The Seductress from Hell Image

The Seductress from Hell

By Terry Sherwood | May 13, 2024

A dysfunctional marriage or relationship can bring its brand of horror to many in life. News reports abound about such events taking a turn for the worse, ending unfortunately for all. Writer-director Andrew de Burgh’s The Seductress From Hell takes a look at such events through the eyes of an abused woman who suddenly discovers a new hobby. Set in Los Angeles, the woman in question is an out-of-work actor named Zara (Rocio Scotto), whose husband, Robert (Jason Faunt), triggers her dark side.

The picture opens with Zara sneaking out of bed. At the same time, Robert’s snooping through a box of her possessions, including cryptic notebooks of body drawings and paraphernalia bordering the mystical. Zara and Robert have money troubles, and they are exasperated by his career woes and her difficulty landing acting gigs. He’s upset that he’s nothing more than a lackey for wealthy people who summon him every day, even on holidays. Robert takes his frustration out on Zara by not supporting her and constantly putting her down with remarks about her poor cooking and even worse wine choices. The dialogue is tension-filled with gaps and clipped delivery, indicating veiled threats from Robert that Zara must improve.

When a potential TV series falls through for Zara, the strain on their relationship worsens as Robert becomes abusive. He even goes so far as to sexually assault his wife because it is time for pleasure. The timing of this couldn’t be worse, as the couple is about to have dinner with their older, well-to-do friends Derek (Raj Jawa) and Maya (Kylie Rohrer). The food is unremarkable, and the libations are not good enough, resulting in Robert punching Zara. This blow begins Zara’s descent into darkness and a realization that there is something better in life to be found.

The wronged woman’s dark turn sees her harvest the organs of men, beginning with her husband…”

From here on out, The Seductress from Hell treads the domestic horror/revenge territory of Takashi Miike’s Audition and the American Guinea Pig series. The wronged woman’s dark turn sees her harvest the organs of men, beginning with her husband, followed by a sleazy film producer named Jeffrey Delap (James Hyde). Her killings spread out to others, including her friends. The malevolence and enthusiasm Zara shows in the more talky moments indicate deep-seated psychological trouble.

The film suffers from pacing at times. Zara often tosses comments as she walks by situations or long-windedly talks to her tormented victims before the scenes of practical gore. This is similar, in a way, to how Brett Easton Ellis’s American Psycho presented Patrick Bateman. In the book, there are prolonged passages of Bateman rambling about wine, books, cars, and clothes. Then Ellis slips in a line like “I will see your head on a pike” or “I wonder how your rib cage will look on my wall.” However, such asides work better on the page, where the medium places us inside the protagonist’s head versus observing them in action. Here, these digressions feel awkward and go on too long.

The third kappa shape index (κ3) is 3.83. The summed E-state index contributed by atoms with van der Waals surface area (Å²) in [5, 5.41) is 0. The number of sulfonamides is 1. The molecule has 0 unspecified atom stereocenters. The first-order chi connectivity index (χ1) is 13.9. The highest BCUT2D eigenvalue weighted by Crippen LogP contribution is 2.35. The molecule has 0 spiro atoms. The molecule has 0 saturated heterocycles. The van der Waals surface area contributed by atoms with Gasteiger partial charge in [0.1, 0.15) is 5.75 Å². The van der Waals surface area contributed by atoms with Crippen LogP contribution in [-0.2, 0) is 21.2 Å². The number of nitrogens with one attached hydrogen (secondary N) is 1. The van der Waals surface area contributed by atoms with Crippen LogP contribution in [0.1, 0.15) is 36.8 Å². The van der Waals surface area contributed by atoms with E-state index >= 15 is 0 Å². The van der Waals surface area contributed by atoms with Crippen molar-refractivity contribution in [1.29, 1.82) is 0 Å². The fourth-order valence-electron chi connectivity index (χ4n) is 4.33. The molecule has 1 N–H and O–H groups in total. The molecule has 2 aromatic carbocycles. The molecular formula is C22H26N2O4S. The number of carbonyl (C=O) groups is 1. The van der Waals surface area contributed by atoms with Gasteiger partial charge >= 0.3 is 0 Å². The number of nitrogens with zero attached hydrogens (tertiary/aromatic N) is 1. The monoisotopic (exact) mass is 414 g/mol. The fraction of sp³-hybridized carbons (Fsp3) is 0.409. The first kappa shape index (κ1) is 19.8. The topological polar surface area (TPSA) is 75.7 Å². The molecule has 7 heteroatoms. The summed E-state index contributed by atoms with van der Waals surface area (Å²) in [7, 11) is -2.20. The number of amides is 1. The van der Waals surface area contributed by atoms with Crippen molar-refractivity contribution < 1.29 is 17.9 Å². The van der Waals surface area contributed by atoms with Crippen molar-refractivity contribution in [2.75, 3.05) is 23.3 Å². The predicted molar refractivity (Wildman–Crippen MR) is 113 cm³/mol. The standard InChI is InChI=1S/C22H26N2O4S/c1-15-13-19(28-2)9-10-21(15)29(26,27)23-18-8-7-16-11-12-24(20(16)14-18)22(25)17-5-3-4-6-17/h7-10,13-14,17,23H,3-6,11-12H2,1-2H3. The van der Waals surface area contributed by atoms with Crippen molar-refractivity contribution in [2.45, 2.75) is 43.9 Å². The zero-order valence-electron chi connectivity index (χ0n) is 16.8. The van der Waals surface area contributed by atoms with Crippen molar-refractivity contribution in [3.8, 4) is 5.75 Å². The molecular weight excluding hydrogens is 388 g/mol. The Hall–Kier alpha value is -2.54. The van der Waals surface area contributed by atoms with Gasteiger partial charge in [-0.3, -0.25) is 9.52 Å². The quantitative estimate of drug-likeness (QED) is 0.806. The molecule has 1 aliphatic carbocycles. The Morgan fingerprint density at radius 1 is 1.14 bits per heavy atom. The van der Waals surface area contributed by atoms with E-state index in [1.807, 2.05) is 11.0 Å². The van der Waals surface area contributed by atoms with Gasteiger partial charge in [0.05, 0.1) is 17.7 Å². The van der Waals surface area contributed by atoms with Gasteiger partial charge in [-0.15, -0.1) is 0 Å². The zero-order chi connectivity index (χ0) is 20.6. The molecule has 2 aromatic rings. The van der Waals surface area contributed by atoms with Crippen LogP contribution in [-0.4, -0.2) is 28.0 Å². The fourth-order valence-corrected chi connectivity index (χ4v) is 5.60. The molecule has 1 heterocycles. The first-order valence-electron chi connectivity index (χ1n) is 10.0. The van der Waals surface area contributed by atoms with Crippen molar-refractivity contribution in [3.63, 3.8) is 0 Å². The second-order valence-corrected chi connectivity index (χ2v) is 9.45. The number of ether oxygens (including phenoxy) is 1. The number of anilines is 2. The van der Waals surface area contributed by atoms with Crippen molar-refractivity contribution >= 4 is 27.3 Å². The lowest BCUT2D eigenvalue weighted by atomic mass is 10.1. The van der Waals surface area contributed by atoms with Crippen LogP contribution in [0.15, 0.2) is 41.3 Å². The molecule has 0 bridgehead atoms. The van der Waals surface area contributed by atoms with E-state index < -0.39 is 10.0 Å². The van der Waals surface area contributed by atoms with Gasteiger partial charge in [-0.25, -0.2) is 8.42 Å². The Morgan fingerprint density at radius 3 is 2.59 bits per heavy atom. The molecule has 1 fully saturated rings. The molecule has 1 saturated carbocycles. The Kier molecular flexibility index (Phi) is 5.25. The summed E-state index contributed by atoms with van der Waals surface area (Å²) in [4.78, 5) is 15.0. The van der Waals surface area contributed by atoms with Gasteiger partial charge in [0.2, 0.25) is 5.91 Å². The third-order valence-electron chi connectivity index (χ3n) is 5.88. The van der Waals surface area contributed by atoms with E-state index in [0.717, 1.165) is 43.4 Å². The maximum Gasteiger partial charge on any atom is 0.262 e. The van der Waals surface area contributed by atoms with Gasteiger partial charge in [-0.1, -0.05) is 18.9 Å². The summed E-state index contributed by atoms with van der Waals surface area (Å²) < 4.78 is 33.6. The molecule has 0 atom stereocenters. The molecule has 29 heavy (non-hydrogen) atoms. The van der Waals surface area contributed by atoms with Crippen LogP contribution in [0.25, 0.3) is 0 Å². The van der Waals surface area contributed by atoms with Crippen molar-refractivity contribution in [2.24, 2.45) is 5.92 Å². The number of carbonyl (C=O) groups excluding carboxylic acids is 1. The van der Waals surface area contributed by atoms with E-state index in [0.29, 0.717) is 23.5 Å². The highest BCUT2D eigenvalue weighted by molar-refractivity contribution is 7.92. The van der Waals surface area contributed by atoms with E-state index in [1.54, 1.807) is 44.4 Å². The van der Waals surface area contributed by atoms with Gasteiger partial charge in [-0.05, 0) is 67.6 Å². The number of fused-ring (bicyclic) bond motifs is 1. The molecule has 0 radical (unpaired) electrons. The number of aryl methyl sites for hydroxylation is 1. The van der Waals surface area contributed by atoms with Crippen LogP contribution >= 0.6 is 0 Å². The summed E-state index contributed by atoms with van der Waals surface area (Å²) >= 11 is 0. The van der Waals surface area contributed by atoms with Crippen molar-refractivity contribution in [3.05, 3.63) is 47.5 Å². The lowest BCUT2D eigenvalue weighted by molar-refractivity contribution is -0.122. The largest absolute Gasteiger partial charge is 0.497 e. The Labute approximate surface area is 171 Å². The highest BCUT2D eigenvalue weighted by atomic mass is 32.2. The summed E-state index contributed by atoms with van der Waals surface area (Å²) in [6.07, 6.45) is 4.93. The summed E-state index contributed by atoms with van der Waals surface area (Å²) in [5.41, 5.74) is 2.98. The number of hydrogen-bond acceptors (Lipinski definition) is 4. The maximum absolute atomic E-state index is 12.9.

But there are positives throughout The Seductress from Hell. The actors do well, given the dialogue. Andrew de Burgh commits wholeheartedly to the world of horror and the universal story of the plight of females in modern Hollywood and society at large. Women become like cattle to be farmed out to work, receptacles for pleasure, and, in the end, work on bent knees and bowed heads. Zara in face paint menacing victims turns this reality on its head. The open ending makes one believe that the terror caused by the beguiling Zara is just the beginning.

The Seductress from Hell is a lesson in taking recycling to an extreme. The film presents a warning to toxic masculinity subscribers that such a lifestyle is not conducive to a long, rewarding time on this earth. The cast, especially the leads’ odd chemistry, makes this film quirky enough to fit next to the more extreme Asian and European offerings.

The Seductress from Hell (2024)

Directed and Written: Andrew de Burgh

Starring: Jason Faunt, James Hyde, Andy Lauer , etc.

Movie score: 7/10

The Seductress from Hell Image

"…presents a warning to toxic masculinity subscribers..."

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